Government gridlock worries civilian workers at Moon's 911th Airlift Wing
By Bobby Kerlik
Published: Thursday, Oct. 3, 2013, 12:01 a.m.
First came the possibility of the closure of the Air Force Reserve's 911th Airlift Wing in Moon last year. Then came government furloughs this summer as part of the budget sequester. And now the government shutdown has civilian employees such as Bryon Coffman wondering when he'll be going back to work.
Coffman, 56, of Canonsburg works as an environmental health technician at the 911th. If the shutdown becomes lengthy, he might have to pay his bills with some of his savings earmarked for a cruise next year to celebrate his 40th wedding anniversary.
“I'll probably have to dip into that, depending on how this goes,” Coffman said. “(My wife) always wanted to go on a cruise. Right now it seems we might have to put that on hold. We may have to go for our 41st anniversary instead.”
Coffman is one of thousands of federal government workers across the region who spent Wednesday away from work while gridlock in Congress continued to delay passage of a budget.
Capt. Shawn Walleck, public affairs officer for the 911th, said 90 percent of the civilian employees were sent home on Tuesday, but security personnel and others remained. Officials have said more than 300 civilian employees work at the base. Workers contend with added pressure of an anticipated fight to keep the base open sometime next year.
Mike DeRiggi, a flight engineer who is president of the American Federation of Government Employees Local 2316 representing civilian employees at the base, said he was notified on Wednesday that training scheduled for this weekend was canceled because of the shutdown.
“I'm trying to stay positive, but at this point I know I'm not going to see a paycheck,” said Dan Daly, 41, of Bethel Park, a technician who works on the C-130 cargo aircraft at the base and pays child support for his three children.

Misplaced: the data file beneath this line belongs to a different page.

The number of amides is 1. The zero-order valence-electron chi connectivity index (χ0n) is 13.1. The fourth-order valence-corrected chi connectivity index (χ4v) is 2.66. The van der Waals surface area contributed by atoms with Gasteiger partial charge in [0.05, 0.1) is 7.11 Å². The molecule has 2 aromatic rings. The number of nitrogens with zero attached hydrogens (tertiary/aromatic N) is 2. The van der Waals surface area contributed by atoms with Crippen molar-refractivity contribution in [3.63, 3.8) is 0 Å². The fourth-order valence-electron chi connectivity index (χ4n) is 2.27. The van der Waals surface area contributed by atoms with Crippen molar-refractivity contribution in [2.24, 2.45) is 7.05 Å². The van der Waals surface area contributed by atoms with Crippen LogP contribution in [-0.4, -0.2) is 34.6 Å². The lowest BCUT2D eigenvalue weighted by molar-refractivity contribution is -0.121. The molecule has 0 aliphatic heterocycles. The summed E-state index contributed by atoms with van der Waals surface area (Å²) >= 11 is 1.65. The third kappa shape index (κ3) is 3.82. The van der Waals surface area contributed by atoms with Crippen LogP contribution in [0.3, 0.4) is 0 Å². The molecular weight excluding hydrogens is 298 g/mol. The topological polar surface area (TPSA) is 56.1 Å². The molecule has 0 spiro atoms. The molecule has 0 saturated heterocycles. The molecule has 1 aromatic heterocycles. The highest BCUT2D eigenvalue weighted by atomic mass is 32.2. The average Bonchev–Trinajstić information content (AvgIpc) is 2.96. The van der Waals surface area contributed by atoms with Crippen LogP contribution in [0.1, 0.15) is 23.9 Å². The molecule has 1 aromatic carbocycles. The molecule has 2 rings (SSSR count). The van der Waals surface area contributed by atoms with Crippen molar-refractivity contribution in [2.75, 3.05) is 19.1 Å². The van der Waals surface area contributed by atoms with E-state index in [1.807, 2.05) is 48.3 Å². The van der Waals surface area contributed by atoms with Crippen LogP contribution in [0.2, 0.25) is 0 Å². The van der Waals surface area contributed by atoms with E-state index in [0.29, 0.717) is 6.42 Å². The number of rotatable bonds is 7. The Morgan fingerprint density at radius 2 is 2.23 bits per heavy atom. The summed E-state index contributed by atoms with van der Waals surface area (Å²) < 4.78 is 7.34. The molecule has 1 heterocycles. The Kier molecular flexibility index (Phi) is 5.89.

“I'm more of a paycheck-to-paycheck guy, and if this goes two to three weeks, by the end of it, I'll be juggling utilities,” he said. “I canceled my cable before the last furlough to save money. There's not much fat to cut.”
Daly, who is the vice president of AFGE Local 2316, said talk of the base's closure last year “was stressful enough. This is another added stress. It's just one thing after another.”
The Air Force said in March that the base would continue to operate at least through September 2014. That was a change from a February 2012 announcement that the base would close as part of a national plan to cut spending and reduce its fleet of cargo planes.
The next challenge to the base's existence may occur if there is a national base realignment process in 2015, officials have said. The last Base Realignment and Closure Commission in 2005 initially recommended closing the Moon base, but it stayed open because of intensive lobbying by the area's congressional delegation, business and civic groups, and military retirees.
Bobby Kerlik is a staff writer for Trib Total Media. He can be reached at 412-320-7886 or firstname.lastname@example.org.
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